'O Brignall Banks are wild and fairSir Walter Scott “O Brignall Banks”
And Greta's woods are green
And you may gather garlands there,
Would grace a summer queen'.
there are places where hell surfaces
unearths itself in fiery, fuming pits
genocidal graves and laval flow
so too does heaven make itself known
mountains and spires almost touch
but holiness does not abide by aspiration
it reaches down - and surely leaves a mark
there where a Cumbrian church has crumbled
one eastern gable and a chancel ruin
topsy-turvy tombs with names illegible in lichen
and walking among them, I saw the apparitions congregate
bonnets and bombazine criss-crossing the dales
voices rising with the larks from the quaking grass
an easy summer Sunday pace - but they ploughed too, these farming folk
through nettle and winds that bit into glove and gaiter
and here they lie side by side, the river glides beside them
its journey thwarted momentarily by boulders
slippery green the Greta rushes - and I remained for always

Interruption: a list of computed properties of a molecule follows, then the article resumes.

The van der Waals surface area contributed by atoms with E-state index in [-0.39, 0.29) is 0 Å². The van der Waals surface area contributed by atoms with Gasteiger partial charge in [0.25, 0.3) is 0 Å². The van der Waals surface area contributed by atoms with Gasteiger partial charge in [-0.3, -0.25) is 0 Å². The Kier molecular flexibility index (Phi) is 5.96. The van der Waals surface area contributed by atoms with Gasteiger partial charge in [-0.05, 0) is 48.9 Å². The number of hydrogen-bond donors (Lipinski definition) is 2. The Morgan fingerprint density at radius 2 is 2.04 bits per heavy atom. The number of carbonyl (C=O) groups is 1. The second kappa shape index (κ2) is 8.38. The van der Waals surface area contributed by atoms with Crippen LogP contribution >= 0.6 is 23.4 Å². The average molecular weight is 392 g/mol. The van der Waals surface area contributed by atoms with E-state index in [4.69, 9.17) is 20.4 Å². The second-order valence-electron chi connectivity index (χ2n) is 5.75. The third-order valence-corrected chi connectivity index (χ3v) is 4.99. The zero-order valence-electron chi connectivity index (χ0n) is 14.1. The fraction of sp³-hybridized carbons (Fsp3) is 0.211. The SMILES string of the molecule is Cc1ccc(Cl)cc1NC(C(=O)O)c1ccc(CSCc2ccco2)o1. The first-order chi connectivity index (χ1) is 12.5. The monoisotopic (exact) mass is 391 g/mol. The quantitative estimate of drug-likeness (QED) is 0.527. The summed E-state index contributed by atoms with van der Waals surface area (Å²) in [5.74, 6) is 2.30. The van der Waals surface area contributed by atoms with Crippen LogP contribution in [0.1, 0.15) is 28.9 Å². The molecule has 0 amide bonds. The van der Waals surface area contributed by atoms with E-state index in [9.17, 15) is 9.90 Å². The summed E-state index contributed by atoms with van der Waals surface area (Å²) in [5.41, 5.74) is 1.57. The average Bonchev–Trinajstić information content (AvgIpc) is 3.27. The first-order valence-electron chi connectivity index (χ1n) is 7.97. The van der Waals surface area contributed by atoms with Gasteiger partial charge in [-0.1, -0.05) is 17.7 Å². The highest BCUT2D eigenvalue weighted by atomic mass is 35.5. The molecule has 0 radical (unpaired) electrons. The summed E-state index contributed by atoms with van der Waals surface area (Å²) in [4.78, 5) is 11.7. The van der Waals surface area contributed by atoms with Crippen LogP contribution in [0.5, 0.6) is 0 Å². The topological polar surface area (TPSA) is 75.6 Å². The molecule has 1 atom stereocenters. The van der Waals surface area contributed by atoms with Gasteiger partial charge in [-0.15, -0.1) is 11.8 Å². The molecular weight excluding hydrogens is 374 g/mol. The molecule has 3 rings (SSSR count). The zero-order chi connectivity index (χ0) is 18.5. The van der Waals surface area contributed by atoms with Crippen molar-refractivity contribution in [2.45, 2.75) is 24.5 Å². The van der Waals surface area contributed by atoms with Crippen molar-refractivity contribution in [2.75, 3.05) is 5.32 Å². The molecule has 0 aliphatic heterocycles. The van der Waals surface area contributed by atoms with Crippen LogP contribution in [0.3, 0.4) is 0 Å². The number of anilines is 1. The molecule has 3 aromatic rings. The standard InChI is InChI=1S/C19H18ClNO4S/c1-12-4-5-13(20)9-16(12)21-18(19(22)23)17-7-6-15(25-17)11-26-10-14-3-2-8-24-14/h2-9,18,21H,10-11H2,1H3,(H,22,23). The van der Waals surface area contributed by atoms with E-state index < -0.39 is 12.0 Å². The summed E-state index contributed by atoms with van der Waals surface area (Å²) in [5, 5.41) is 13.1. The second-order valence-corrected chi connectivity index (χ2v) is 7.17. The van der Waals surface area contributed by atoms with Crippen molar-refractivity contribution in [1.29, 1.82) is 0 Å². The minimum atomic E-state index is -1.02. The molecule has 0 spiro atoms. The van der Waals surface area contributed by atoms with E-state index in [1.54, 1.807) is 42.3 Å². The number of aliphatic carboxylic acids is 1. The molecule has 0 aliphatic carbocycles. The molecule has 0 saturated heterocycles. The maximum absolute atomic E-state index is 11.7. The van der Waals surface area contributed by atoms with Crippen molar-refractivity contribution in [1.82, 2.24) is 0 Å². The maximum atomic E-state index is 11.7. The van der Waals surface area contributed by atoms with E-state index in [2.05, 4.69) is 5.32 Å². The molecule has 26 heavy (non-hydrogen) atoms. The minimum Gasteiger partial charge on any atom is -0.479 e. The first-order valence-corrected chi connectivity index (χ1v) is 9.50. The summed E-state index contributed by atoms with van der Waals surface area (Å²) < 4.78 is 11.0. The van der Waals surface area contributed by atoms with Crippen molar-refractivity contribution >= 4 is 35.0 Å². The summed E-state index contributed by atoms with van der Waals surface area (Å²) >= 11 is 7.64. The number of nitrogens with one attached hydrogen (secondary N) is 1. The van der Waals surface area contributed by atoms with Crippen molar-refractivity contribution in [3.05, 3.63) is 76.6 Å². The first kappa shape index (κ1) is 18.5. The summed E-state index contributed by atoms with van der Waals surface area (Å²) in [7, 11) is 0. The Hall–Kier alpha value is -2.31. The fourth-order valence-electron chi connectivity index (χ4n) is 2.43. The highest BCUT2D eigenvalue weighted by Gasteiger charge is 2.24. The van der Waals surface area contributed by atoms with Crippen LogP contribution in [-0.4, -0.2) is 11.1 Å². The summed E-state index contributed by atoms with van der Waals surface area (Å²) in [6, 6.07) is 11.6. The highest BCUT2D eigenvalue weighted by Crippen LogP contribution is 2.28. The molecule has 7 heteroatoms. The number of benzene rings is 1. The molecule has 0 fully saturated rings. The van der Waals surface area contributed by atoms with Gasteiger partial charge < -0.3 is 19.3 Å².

see Brignall Church print by Turner (before the church was stripped to build a new one in the village in 1834).
10 thoughts on “St Mary”
For some reason this phrase stands out, “the river glides beside them”, as central and opposite the “laval flow”.
well observed Frank – passed me by that linkage
Laura, you do the holy an honor by bearing witness to their comings and goings, you see them despite their illegible names and you hear them along with the lark-song. Your poem actually has me wondering if poetry holds the key to the holy.
thank you – the place is so evocative of visuals and visions!
“holiness does not abide by aspiration”
Love this too.
mm – that was a touch of inspiration from above methinks 🙂
Simply beautiful in how you craft each sentence. I walked with you through it all, mesmerized. Then you packed a wallop with the final line that brought me to my knees. Marvelously written!
it took time to craft so thank you for noticing the effort Jilly – did not want it to sound laboured though. The last line is pure feeling – thank you for feeling it too
This is marvelous… how you describe the past both in pastoral (apparitions congregate
bonnets and bombazine criss-crossing the dales) and less pastoral (through nettle and winds that bit into glove and gaiter
easy to get carried away wtih the Romantic view but harsh realities here too for these congregants
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